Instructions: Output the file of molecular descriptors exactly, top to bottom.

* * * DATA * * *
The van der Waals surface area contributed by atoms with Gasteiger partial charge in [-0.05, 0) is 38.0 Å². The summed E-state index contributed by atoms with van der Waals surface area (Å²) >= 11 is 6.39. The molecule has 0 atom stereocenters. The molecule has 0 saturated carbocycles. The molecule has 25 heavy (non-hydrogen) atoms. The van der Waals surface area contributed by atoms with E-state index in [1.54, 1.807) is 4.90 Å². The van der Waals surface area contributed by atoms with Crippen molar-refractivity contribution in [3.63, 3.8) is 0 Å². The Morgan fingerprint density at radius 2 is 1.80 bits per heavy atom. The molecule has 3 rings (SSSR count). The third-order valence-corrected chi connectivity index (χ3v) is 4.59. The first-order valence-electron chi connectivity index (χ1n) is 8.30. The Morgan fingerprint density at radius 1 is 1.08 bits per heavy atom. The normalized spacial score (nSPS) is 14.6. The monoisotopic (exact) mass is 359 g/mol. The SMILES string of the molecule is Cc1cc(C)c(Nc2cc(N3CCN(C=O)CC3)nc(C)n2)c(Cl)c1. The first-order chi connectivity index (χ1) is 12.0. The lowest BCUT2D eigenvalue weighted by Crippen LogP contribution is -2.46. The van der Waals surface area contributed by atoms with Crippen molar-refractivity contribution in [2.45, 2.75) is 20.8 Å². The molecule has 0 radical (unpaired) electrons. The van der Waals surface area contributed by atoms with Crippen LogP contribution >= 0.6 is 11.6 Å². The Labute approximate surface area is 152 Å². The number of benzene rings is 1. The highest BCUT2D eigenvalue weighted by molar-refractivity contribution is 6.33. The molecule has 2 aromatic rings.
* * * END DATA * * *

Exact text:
The van der Waals surface area contributed by atoms with Gasteiger partial charge in [-0.05, 0) is 38.0 Å². The summed E-state index contributed by atoms with van der Waals surface area (Å²) >= 11 is 6.39. The molecule has 0 atom stereocenters. The molecule has 0 saturated carbocycles. The molecule has 25 heavy (non-hydrogen) atoms. The van der Waals surface area contributed by atoms with E-state index in [1.54, 1.807) is 4.90 Å². The van der Waals surface area contributed by atoms with Crippen molar-refractivity contribution in [3.63, 3.8) is 0 Å². The Morgan fingerprint density at radius 2 is 1.80 bits per heavy atom. The molecule has 3 rings (SSSR count). The third-order valence-corrected chi connectivity index (χ3v) is 4.59. The first-order valence-electron chi connectivity index (χ1n) is 8.30. The Morgan fingerprint density at radius 1 is 1.08 bits per heavy atom. The normalized spacial score (nSPS) is 14.6. The monoisotopic (exact) mass is 359 g/mol. The SMILES string of the molecule is Cc1cc(C)c(Nc2cc(N3CCN(C=O)CC3)nc(C)n2)c(Cl)c1. The first-order chi connectivity index (χ1) is 12.0. The lowest BCUT2D eigenvalue weighted by Crippen LogP contribution is -2.46. The van der Waals surface area contributed by atoms with Crippen molar-refractivity contribution in [2.45, 2.75) is 20.8 Å². The molecule has 0 radical (unpaired) electrons. The van der Waals surface area contributed by atoms with Crippen LogP contribution >= 0.6 is 11.6 Å². The Labute approximate surface area is 152 Å². The number of benzene rings is 1. The highest BCUT2D eigenvalue weighted by molar-refractivity contribution is 6.33. The molecule has 2 aromatic rings.